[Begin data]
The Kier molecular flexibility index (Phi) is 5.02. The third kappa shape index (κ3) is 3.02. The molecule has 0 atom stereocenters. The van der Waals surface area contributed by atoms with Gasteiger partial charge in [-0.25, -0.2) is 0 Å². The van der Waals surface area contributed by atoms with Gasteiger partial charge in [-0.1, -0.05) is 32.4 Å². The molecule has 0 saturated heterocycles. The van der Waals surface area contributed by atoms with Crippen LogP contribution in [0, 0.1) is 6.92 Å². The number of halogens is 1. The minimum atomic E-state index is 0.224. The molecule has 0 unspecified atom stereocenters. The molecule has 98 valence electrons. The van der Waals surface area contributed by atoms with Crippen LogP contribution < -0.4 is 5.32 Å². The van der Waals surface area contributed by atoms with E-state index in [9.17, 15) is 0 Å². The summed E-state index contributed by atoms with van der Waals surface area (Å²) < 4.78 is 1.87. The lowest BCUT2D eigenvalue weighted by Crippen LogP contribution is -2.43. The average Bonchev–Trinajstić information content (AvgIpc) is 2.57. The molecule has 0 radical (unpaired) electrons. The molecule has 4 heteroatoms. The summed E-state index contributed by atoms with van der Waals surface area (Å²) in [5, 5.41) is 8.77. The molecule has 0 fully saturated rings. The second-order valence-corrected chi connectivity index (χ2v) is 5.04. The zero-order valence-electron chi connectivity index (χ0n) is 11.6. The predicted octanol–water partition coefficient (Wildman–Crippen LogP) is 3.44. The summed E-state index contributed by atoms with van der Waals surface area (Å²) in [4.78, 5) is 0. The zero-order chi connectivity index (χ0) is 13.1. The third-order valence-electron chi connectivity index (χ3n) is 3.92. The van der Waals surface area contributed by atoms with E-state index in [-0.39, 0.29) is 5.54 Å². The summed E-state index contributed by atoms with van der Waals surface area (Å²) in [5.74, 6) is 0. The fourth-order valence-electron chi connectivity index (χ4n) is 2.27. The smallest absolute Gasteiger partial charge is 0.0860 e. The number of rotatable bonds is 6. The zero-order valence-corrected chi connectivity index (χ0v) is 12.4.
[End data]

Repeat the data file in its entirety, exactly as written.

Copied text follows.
The Kier molecular flexibility index (Phi) is 5.02. The third kappa shape index (κ3) is 3.02. The molecule has 0 atom stereocenters. The van der Waals surface area contributed by atoms with Gasteiger partial charge in [-0.25, -0.2) is 0 Å². The van der Waals surface area contributed by atoms with Gasteiger partial charge in [-0.1, -0.05) is 32.4 Å². The molecule has 0 saturated heterocycles. The van der Waals surface area contributed by atoms with Crippen LogP contribution in [0, 0.1) is 6.92 Å². The number of halogens is 1. The minimum atomic E-state index is 0.224. The molecule has 0 unspecified atom stereocenters. The molecule has 98 valence electrons. The van der Waals surface area contributed by atoms with Crippen LogP contribution < -0.4 is 5.32 Å². The van der Waals surface area contributed by atoms with E-state index in [9.17, 15) is 0 Å². The summed E-state index contributed by atoms with van der Waals surface area (Å²) < 4.78 is 1.87. The lowest BCUT2D eigenvalue weighted by Crippen LogP contribution is -2.43. The average Bonchev–Trinajstić information content (AvgIpc) is 2.57. The molecule has 0 radical (unpaired) electrons. The molecule has 4 heteroatoms. The summed E-state index contributed by atoms with van der Waals surface area (Å²) in [5, 5.41) is 8.77. The molecule has 0 fully saturated rings. The second-order valence-corrected chi connectivity index (χ2v) is 5.04. The zero-order valence-electron chi connectivity index (χ0n) is 11.6. The predicted octanol–water partition coefficient (Wildman–Crippen LogP) is 3.44. The summed E-state index contributed by atoms with van der Waals surface area (Å²) in [4.78, 5) is 0. The zero-order chi connectivity index (χ0) is 13.1. The third-order valence-electron chi connectivity index (χ3n) is 3.92. The van der Waals surface area contributed by atoms with E-state index in [-0.39, 0.29) is 5.54 Å². The summed E-state index contributed by atoms with van der Waals surface area (Å²) in [5.74, 6) is 0. The fourth-order valence-electron chi connectivity index (χ4n) is 2.27. The smallest absolute Gasteiger partial charge is 0.0860 e. The number of rotatable bonds is 6. The zero-order valence-corrected chi connectivity index (χ0v) is 12.4.